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ORGANISERS were calling it ''the sale that stops the nation'' but when Click Frenzy's virtual doors failed to open on Tuesday night, more than one observer noted it was the nation that stopped the sale. Either that or a simple lack of bandwidth.
Local retailers have some catching up to do
Consumer expert Dr. Brent Coker tells 3AW Click Frenzy's server overload on Tuesday evening shows interest in online retail is strong, but local efforts are doing little to woo shoppers back from overseas sites.
Just when local retailers thought things couldn't get worse, the landmark national online sales event that was supposed to be Australia's chance to ''fight back'' against international online competition, crashed before it even began.
The event, described as Australia's version of Cyber Monday, was due to begin at 7 o'clock Tuesday night. Almost three hours after the advertised start, would-be shoppers were finally able to access the site.
The serious technical issues that caused the site to go into meltdown came despite assurances from organisers that it could cope with the traffic.
They predicted more than 1 million shoppers would visit the site during the 24-hour event.
Last night, Samuel Yeats, the chief executive of Ultra Serve, the company hosting the website, said it was ''experiencing some challenges'' but was working to fix them. He said he was confident it would be running smoothly by the morning.
''We were expecting a huge amount of traffic and we got a huge amount of traffic … I can't tell you much more than that.''
But it was not just the main Click Frenzy website that crashed under the heavy weight of traffic. The websites of several other participating retailers, including Myer and Toys 'R' Us, also failed during the opening hours of the sale.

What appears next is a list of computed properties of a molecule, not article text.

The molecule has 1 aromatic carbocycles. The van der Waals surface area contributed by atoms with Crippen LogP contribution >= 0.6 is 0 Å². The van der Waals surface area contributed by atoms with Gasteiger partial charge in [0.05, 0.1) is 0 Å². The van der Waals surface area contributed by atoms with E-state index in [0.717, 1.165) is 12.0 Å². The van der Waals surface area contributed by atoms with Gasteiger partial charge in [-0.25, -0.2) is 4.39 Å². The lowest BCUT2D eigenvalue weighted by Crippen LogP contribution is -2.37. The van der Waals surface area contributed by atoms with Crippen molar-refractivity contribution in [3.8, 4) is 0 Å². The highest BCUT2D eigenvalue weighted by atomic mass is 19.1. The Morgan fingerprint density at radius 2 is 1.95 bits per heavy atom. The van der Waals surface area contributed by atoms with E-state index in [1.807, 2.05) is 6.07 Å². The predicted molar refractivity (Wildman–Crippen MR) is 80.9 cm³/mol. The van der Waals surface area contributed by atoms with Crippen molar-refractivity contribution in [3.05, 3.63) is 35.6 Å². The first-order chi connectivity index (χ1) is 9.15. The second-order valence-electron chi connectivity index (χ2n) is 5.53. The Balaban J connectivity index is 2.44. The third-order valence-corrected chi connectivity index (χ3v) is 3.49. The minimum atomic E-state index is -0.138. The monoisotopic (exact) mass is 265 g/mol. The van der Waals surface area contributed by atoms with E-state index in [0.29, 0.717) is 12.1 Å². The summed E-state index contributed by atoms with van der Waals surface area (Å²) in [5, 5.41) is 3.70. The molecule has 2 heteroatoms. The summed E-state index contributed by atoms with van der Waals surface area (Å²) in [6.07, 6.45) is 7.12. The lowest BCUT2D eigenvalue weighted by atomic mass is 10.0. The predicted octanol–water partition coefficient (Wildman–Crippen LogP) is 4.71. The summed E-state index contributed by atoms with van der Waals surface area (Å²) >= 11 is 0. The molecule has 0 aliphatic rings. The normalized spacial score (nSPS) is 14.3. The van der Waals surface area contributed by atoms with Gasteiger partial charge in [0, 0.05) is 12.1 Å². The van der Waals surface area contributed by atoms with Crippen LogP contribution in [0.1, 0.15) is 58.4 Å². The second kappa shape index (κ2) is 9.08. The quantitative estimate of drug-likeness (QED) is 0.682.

The Click Frenzy website was up and running again about midnight, along with the other major retailers.
The crash on Tuesday night came just hours after David Jones' attempt to hijack the event with a one-day sale of its own backfired when its site crashed for two hours mid-afternoon.
Steve Ogden-Barnes, a retail industry fellow at Deakin University, said the online meltdown was ''an embarrassment" for Australian retailers ''who treated online shopping as an afterthought''.
''They say they are worried about losing sales offshore but many of the bigger players have never really taken this channel seriously … this just proves it.''
Frustrated shoppers also took to Twitter expressing their disappointment at Australian retailers' seeming inability to get it right online.
''… Back to bricks n mortar retail we go,'' tweeted one frustrated shopper.
''Probably best for my credit card,'' tweeted another.
Others took to using the hashtag #clickfail instead of #clickfrenzy.